The city’s 22nd annual Historic Calgary Week is here. Along with the Calgary Stampede, the Calgary Public Library system, City of Calgary Recreation and several other Calgary attractions celebrating their centennials, century homes are being recognized.

For 2012, there are 508 homes participating in the week-long celebration. Most of these homes were built around 1912 when Calgary’s first housing boom hit its peak. According to the Century Homes Calgary website the first building boom started in 1904 and ended with the start of the First World War.

Walking around neighbourhoods in inner city Calgary, many of the homes have signs detailing their rich histories. Some information has been provided through the Heritage Homes Calgary resource page and some information from long time resident neighbours.

In Inglewood this information included tidbits such as prisoners using a house for warmth after robbing a local store, then burning a hole in the roof. A house built for just $1,554 in 1913 boasted “outside observation” or — as we would put it — windows; also that original owners included photographers, police constables and Europeans.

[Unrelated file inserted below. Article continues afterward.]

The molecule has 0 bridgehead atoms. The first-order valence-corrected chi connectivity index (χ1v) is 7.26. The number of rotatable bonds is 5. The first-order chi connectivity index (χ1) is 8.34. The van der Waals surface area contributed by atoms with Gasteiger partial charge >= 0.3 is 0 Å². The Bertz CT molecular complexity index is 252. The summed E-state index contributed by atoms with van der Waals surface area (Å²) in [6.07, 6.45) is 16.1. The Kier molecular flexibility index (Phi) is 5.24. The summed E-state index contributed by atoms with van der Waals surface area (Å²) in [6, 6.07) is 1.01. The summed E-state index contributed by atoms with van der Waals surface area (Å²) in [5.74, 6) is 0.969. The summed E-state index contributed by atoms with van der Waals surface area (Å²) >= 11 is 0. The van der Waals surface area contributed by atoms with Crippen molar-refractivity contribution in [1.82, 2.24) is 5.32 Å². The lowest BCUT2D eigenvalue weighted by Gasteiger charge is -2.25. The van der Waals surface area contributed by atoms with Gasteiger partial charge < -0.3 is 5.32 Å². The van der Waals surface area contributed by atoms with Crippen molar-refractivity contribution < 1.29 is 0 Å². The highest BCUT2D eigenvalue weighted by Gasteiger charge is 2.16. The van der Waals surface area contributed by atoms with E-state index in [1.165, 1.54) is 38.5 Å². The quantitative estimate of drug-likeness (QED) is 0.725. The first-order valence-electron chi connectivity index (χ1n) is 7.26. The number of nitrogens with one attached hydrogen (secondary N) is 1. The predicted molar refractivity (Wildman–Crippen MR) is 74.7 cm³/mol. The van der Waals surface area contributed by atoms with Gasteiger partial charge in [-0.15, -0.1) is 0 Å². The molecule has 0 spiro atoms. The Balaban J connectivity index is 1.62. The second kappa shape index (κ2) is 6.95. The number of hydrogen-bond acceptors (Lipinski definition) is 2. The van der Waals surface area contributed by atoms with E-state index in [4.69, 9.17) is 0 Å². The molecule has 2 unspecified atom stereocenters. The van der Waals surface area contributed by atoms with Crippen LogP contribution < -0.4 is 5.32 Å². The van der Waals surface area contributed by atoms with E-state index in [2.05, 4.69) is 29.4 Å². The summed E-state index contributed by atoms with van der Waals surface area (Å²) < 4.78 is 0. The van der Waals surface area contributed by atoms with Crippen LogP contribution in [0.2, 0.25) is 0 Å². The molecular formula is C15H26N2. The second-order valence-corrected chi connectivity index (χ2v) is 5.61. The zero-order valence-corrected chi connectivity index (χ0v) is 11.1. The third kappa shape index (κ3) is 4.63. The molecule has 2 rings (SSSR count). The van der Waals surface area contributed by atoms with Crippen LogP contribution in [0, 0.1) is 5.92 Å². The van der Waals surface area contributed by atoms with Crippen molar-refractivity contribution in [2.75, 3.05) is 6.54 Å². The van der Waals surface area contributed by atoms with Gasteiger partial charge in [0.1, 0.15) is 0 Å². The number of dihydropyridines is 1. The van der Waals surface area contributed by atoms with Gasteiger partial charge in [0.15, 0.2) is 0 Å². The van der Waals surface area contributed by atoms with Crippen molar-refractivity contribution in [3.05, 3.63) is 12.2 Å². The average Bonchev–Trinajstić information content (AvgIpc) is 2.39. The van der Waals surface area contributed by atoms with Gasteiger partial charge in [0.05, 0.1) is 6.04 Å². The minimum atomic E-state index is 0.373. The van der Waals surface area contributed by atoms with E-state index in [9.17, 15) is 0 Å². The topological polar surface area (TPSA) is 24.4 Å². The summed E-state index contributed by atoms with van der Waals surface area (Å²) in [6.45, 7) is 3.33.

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In Kensington many of the homes have not only seen many owners but many uses. One home served the purpose of a bed and breakfast through the nineties, another as the rectory for St. Barnabas Anglican Church. One home was even converted into apartments only to be turned back into a single-family home years later.

Many of the signs in front of these homes proudly and rightly make mention of the repurposing owners have done with original features. A single remaining stained glass window has been moved inside one home to ensure its longevity; old doors have been repurposed into backyard fences and old bricks have been dug up to create a patio.

These homes are not only beautiful to look at but they provide a great sense of pride for those living in them. It is obvious through the yard signs that these century houses mean a lot to the residents who call them home and the communities they rest in.

Many of the communities with a large number of century homes have walking tours with maps available in their neighbourhoods. Go to for more information.